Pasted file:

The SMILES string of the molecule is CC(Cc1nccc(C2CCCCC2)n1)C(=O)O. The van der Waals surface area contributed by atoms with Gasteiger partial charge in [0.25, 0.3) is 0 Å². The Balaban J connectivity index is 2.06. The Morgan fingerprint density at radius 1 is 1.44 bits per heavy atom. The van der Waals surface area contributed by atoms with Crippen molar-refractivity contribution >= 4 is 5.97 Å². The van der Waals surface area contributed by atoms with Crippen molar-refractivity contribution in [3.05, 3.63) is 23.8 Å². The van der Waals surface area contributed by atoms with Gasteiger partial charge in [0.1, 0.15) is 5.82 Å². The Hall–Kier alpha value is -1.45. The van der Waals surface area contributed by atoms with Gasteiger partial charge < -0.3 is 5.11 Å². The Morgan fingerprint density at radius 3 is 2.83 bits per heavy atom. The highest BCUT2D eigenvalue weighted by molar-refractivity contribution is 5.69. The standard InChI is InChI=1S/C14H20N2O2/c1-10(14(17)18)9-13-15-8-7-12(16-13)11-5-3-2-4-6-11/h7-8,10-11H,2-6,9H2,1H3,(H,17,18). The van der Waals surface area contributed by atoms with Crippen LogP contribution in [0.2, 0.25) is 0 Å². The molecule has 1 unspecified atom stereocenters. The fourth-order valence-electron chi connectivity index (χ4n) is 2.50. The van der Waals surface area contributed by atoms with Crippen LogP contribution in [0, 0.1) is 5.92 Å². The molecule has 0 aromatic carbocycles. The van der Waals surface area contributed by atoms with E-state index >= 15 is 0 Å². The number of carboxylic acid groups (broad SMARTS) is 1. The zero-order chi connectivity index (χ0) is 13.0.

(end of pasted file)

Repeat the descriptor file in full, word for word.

The SMILES string of the molecule is CC(Cc1nccc(C2CCCCC2)n1)C(=O)O. The van der Waals surface area contributed by atoms with Gasteiger partial charge in [0.25, 0.3) is 0 Å². The Balaban J connectivity index is 2.06. The Morgan fingerprint density at radius 1 is 1.44 bits per heavy atom. The van der Waals surface area contributed by atoms with Crippen molar-refractivity contribution >= 4 is 5.97 Å². The van der Waals surface area contributed by atoms with Crippen molar-refractivity contribution in [3.05, 3.63) is 23.8 Å². The van der Waals surface area contributed by atoms with Gasteiger partial charge in [0.1, 0.15) is 5.82 Å². The Hall–Kier alpha value is -1.45. The van der Waals surface area contributed by atoms with Gasteiger partial charge < -0.3 is 5.11 Å². The Morgan fingerprint density at radius 3 is 2.83 bits per heavy atom. The highest BCUT2D eigenvalue weighted by molar-refractivity contribution is 5.69. The standard InChI is InChI=1S/C14H20N2O2/c1-10(14(17)18)9-13-15-8-7-12(16-13)11-5-3-2-4-6-11/h7-8,10-11H,2-6,9H2,1H3,(H,17,18). The van der Waals surface area contributed by atoms with Crippen LogP contribution in [0.2, 0.25) is 0 Å². The molecule has 1 unspecified atom stereocenters. The fourth-order valence-electron chi connectivity index (χ4n) is 2.50. The van der Waals surface area contributed by atoms with Crippen LogP contribution in [0, 0.1) is 5.92 Å². The molecule has 0 aromatic carbocycles. The van der Waals surface area contributed by atoms with E-state index >= 15 is 0 Å². The number of carboxylic acid groups (broad SMARTS) is 1. The zero-order chi connectivity index (χ0) is 13.0.